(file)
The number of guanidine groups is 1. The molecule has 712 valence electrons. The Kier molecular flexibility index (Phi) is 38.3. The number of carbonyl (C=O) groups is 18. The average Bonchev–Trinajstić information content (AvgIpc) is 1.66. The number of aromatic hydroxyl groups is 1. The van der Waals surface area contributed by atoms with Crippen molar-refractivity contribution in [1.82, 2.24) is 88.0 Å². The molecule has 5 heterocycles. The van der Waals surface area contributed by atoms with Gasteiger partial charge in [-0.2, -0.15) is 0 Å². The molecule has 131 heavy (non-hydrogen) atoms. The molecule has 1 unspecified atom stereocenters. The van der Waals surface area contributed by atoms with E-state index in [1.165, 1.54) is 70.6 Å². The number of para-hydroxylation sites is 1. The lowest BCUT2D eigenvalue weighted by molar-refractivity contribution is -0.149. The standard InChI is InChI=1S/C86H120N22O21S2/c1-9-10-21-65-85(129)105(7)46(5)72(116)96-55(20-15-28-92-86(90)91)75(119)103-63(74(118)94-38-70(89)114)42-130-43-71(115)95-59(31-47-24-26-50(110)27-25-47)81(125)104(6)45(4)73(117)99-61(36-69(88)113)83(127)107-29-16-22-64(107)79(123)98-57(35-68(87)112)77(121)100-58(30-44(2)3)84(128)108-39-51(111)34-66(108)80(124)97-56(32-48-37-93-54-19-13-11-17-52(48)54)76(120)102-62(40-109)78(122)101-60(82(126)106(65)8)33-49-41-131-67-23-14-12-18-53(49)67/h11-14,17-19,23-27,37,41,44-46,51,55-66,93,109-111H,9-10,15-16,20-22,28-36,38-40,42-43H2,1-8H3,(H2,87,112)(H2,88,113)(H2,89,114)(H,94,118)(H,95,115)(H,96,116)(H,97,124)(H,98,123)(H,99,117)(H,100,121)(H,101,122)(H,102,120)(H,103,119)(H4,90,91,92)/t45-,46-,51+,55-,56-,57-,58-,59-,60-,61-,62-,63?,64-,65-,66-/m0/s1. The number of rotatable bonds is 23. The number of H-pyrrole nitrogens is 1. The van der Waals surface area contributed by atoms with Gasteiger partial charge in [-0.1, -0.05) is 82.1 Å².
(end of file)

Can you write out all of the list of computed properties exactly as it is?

The number of guanidine groups is 1. The molecule has 712 valence electrons. The Kier molecular flexibility index (Phi) is 38.3. The number of carbonyl (C=O) groups is 18. The average Bonchev–Trinajstić information content (AvgIpc) is 1.66. The number of aromatic hydroxyl groups is 1. The van der Waals surface area contributed by atoms with Crippen molar-refractivity contribution in [1.82, 2.24) is 88.0 Å². The molecule has 5 heterocycles. The van der Waals surface area contributed by atoms with Gasteiger partial charge in [-0.2, -0.15) is 0 Å². The molecule has 131 heavy (non-hydrogen) atoms. The molecule has 1 unspecified atom stereocenters. The van der Waals surface area contributed by atoms with E-state index in [1.165, 1.54) is 70.6 Å². The number of para-hydroxylation sites is 1. The lowest BCUT2D eigenvalue weighted by molar-refractivity contribution is -0.149. The standard InChI is InChI=1S/C86H120N22O21S2/c1-9-10-21-65-85(129)105(7)46(5)72(116)96-55(20-15-28-92-86(90)91)75(119)103-63(74(118)94-38-70(89)114)42-130-43-71(115)95-59(31-47-24-26-50(110)27-25-47)81(125)104(6)45(4)73(117)99-61(36-69(88)113)83(127)107-29-16-22-64(107)79(123)98-57(35-68(87)112)77(121)100-58(30-44(2)3)84(128)108-39-51(111)34-66(108)80(124)97-56(32-48-37-93-54-19-13-11-17-52(48)54)76(120)102-62(40-109)78(122)101-60(82(126)106(65)8)33-49-41-131-67-23-14-12-18-53(49)67/h11-14,17-19,23-27,37,41,44-46,51,55-66,93,109-111H,9-10,15-16,20-22,28-36,38-40,42-43H2,1-8H3,(H2,87,112)(H2,88,113)(H2,89,114)(H,94,118)(H,95,115)(H,96,116)(H,97,124)(H,98,123)(H,99,117)(H,100,121)(H,101,122)(H,102,120)(H,103,119)(H4,90,91,92)/t45-,46-,51+,55-,56-,57-,58-,59-,60-,61-,62-,63?,64-,65-,66-/m0/s1. The number of rotatable bonds is 23. The number of H-pyrrole nitrogens is 1. The van der Waals surface area contributed by atoms with Gasteiger partial charge in [-0.1, -0.05) is 82.1 Å².